idea management and information. More careers will depend on 1)
critical thinking and 2) grapping underlying principles and issues that
underlie society. Science grads in today’s world consider options and
make reasoned based on investigation; business grads know past
precedents and current issues, so they can quickly step into a
position and perform quickly. The liberal arts grads are not limited by
specialization. This ‘well-rounded’ personality has been trained to
think critically and sensitively. This individual education has taught
her/him to go beyond the textbook into the real world. Ideas and
concepts here are anchored to life itself, giving them a timeless
validity. S/he has been exposed to a wide range of ideas, both
popular and unpopular. S/he has had to defend ideas, communicate
thoughts and come to a mutual decision in a group.
Most people, experts say, change career five to seven time in a
lifetime today. Being a specialist increasingly narrows the option of
the individual. S/he has been educated and trained to perform just
one job, which usually is highly specialized. These workers will fit just
one slot/space in the job market. On the contrary, a broad base
enables one to choose one’s job or change it if one feels the need to
do so. A very limited number of jobs are outside the field of liberal
arts. Liberal arts’ major’ possess skills that are transferable to a
variety of fields’ (LaMArco and Taylor, 1994).
It is not without reason that science grew out of what today are
counted as liberal arts subjects. The earlier scientists were trained in
the arts also. Their principles/dictates grew out or ram parallel to their
interest in the arts. Here are just a very few of these noteworthy
artists-cum-scientist:
• Aristotle : philosopher and physicist; invented idea of science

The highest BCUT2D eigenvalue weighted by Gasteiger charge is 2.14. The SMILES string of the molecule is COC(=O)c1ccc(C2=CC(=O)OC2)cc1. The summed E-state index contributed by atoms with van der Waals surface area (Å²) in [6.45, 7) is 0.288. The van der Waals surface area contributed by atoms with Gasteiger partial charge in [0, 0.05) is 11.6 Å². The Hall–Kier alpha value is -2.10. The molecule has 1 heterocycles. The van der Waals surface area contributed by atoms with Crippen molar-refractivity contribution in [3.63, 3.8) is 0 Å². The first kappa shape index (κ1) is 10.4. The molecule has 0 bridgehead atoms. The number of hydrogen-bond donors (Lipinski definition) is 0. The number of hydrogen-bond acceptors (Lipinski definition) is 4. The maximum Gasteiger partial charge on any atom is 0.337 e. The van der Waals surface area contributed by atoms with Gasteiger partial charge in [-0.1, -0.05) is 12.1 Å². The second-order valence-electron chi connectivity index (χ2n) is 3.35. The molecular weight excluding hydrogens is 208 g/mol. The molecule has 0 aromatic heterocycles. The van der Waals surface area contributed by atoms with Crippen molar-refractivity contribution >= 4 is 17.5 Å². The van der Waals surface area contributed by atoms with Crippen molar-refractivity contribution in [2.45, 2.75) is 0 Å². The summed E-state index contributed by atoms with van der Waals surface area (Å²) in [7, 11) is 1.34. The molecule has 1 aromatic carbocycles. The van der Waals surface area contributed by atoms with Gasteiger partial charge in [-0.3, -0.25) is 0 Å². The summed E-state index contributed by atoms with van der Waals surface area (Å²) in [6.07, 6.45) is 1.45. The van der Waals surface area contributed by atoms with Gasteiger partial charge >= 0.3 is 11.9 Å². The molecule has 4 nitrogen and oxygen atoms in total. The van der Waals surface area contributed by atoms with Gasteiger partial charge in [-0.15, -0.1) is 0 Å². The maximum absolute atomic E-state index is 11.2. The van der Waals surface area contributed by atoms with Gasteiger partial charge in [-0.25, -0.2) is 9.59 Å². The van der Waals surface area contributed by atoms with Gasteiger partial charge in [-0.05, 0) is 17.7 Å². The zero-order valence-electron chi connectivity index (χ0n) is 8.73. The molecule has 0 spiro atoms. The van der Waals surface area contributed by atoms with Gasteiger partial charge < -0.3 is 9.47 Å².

and separate sciences
• Avicenna ( Ibn sina): doctor, philosopher , scientist ,
astronomer , poet
• Charles R. Darwin: Studied medicine and theology
• Hegel: philosopher; emphasized historical understanding
impacting philosophy, art, religion, and politics
• Omar khayyam: poet, astronomer, wrote books on algebra
Science grew out of philosophy. To give an example, logic has
now developed as a branch of philosophy and mathematics.
As science became more and more specialized and narrow, it
drifted away from the restraints of philosophy. The world book
of encyclopedia 1992 says: “Although science and
technological achievements have benefited us in numerous
ways, they have also created many problems. The rapid
growth of industrial technology, for instance, has resulted in
such grave side effects as environmental pollution and fuel
storages. Breakthroughs in nuclear research have led to the
development of weapons of mass destruction. Some people
fear that advanced biological research will produce new
disease-causing bacteria or viruses that resist drugs. People
are also concerned that computerized information system may
destroy personal privacy.
“The harmful effects of some technological applicants of
science have led some people to question the value of
scientific research. But science itself is neither good nor bad.
The uses that business, governments and individual choose to
make of scientific knowledge determine weather that
knowledge will help or harm society.”
To determine how far science can or should go, scientist
have to be ‘grounded’ .This will only came from a background
which has dealt subjects other that science---subjects that
come from the real world and deal with the real world. To put
science to ‘good’ use, the restraints and limits can only come
through the arts.
Many employers actively seek potential employees with a
broad base and with the independent thinking vital to the job
market today. In this autobiography ,Lee Iacocca says:” In
addition to all the engineering and business courses, I also
studies four years of psychology and I’ve applied more of
these when dealing with the ‘nuts’ I’ve met in the cooperate
world than all the engineering courses in dealing with the nuts(
and bolts) of automobiles.”
If the liberal arts education leave the student deficient in a
particular skill, it is easy to hone upon it through short courses
or evening classes. Computer skills, for example, are
important in today’s world. Should this not have been covered
in full extent in the arts curriculum, it can easily be made up for
a short time if the student is truly keen to acquire competence.
This shortcoming is more than compensated for by the
subjects the arts graduate studies, where s/he looks at the
world and the people of world from different point of view. Idea
and beliefs that shaped civilization and eras over thousands of
years are examined, analyzed and solutions to current
problems sought in light of this knowledge.
I advocate your young generation to think beyond the
science and acquire a liberal arts education which will not only
make then a better person, but will give them more marketable
qualities for a lifetime.